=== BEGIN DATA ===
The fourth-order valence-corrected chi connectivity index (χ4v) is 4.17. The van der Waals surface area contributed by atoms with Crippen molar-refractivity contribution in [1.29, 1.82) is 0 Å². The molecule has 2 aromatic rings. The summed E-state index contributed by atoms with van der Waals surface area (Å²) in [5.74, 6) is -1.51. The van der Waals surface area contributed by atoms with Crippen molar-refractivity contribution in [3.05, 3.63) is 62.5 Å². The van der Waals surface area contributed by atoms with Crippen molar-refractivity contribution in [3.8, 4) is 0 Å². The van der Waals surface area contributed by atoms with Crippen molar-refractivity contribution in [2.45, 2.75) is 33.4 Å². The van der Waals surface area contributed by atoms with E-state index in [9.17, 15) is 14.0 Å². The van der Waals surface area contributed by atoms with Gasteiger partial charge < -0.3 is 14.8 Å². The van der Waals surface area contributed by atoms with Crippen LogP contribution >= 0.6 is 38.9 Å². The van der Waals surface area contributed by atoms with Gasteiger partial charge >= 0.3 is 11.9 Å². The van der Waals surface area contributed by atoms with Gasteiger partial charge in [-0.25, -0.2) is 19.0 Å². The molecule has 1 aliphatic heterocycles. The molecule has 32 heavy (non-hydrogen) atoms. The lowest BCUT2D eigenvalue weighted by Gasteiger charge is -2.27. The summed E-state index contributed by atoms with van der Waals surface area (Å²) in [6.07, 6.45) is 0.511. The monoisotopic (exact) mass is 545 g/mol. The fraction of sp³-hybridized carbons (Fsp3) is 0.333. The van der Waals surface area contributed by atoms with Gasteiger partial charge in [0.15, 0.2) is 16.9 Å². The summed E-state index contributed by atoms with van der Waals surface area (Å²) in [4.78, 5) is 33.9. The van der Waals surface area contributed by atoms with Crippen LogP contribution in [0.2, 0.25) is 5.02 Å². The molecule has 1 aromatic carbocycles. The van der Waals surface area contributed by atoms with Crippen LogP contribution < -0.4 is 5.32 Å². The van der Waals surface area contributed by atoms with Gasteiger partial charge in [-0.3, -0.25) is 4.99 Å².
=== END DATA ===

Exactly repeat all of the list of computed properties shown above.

The fourth-order valence-corrected chi connectivity index (χ4v) is 4.17. The van der Waals surface area contributed by atoms with Crippen molar-refractivity contribution in [1.29, 1.82) is 0 Å². The molecule has 2 aromatic rings. The summed E-state index contributed by atoms with van der Waals surface area (Å²) in [5.74, 6) is -1.51. The van der Waals surface area contributed by atoms with Crippen molar-refractivity contribution in [3.05, 3.63) is 62.5 Å². The van der Waals surface area contributed by atoms with Crippen molar-refractivity contribution in [3.8, 4) is 0 Å². The van der Waals surface area contributed by atoms with Crippen molar-refractivity contribution in [2.45, 2.75) is 33.4 Å². The van der Waals surface area contributed by atoms with E-state index in [9.17, 15) is 14.0 Å². The van der Waals surface area contributed by atoms with Gasteiger partial charge < -0.3 is 14.8 Å². The van der Waals surface area contributed by atoms with Crippen LogP contribution >= 0.6 is 38.9 Å². The van der Waals surface area contributed by atoms with Gasteiger partial charge >= 0.3 is 11.9 Å². The van der Waals surface area contributed by atoms with Gasteiger partial charge in [-0.25, -0.2) is 19.0 Å². The molecule has 1 aliphatic heterocycles. The molecule has 32 heavy (non-hydrogen) atoms. The lowest BCUT2D eigenvalue weighted by Gasteiger charge is -2.27. The summed E-state index contributed by atoms with van der Waals surface area (Å²) in [6.07, 6.45) is 0.511. The monoisotopic (exact) mass is 545 g/mol. The fraction of sp³-hybridized carbons (Fsp3) is 0.333. The van der Waals surface area contributed by atoms with Gasteiger partial charge in [0.15, 0.2) is 16.9 Å². The summed E-state index contributed by atoms with van der Waals surface area (Å²) in [4.78, 5) is 33.9. The van der Waals surface area contributed by atoms with Crippen LogP contribution in [0.2, 0.25) is 5.02 Å². The molecule has 1 aromatic carbocycles. The van der Waals surface area contributed by atoms with Crippen LogP contribution < -0.4 is 5.32 Å². The van der Waals surface area contributed by atoms with Gasteiger partial charge in [-0.3, -0.25) is 4.99 Å².